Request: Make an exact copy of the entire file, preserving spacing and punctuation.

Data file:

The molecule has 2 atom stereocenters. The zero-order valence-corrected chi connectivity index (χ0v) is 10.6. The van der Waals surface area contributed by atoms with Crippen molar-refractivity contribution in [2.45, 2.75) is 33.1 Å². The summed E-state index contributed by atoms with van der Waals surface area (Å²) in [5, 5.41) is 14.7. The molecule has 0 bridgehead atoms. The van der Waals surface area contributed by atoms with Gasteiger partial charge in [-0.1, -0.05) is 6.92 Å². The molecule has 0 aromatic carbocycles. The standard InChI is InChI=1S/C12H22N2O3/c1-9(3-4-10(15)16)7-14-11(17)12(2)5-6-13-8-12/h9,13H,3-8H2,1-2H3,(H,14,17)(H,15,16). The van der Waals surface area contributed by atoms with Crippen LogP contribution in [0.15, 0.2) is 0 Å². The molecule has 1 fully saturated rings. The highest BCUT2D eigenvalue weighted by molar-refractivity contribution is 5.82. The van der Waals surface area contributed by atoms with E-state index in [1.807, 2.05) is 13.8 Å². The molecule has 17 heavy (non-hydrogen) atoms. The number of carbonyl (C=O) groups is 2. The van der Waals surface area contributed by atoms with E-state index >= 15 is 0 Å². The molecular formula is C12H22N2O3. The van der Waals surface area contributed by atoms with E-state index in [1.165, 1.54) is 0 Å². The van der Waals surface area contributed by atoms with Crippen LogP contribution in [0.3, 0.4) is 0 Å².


The molecule has 2 atom stereocenters. The zero-order valence-corrected chi connectivity index (χ0v) is 10.6. The van der Waals surface area contributed by atoms with Crippen molar-refractivity contribution in [2.45, 2.75) is 33.1 Å². The summed E-state index contributed by atoms with van der Waals surface area (Å²) in [5, 5.41) is 14.7. The molecule has 0 bridgehead atoms. The van der Waals surface area contributed by atoms with Gasteiger partial charge in [-0.1, -0.05) is 6.92 Å². The molecule has 0 aromatic carbocycles. The standard InChI is InChI=1S/C12H22N2O3/c1-9(3-4-10(15)16)7-14-11(17)12(2)5-6-13-8-12/h9,13H,3-8H2,1-2H3,(H,14,17)(H,15,16). The van der Waals surface area contributed by atoms with Crippen LogP contribution in [0.15, 0.2) is 0 Å². The molecule has 1 fully saturated rings. The highest BCUT2D eigenvalue weighted by molar-refractivity contribution is 5.82. The van der Waals surface area contributed by atoms with E-state index in [1.807, 2.05) is 13.8 Å². The molecule has 17 heavy (non-hydrogen) atoms. The number of carbonyl (C=O) groups is 2. The van der Waals surface area contributed by atoms with E-state index >= 15 is 0 Å². The molecular formula is C12H22N2O3. The van der Waals surface area contributed by atoms with E-state index in [1.165, 1.54) is 0 Å². The van der Waals surface area contributed by atoms with Crippen LogP contribution in [0.3, 0.4) is 0 Å².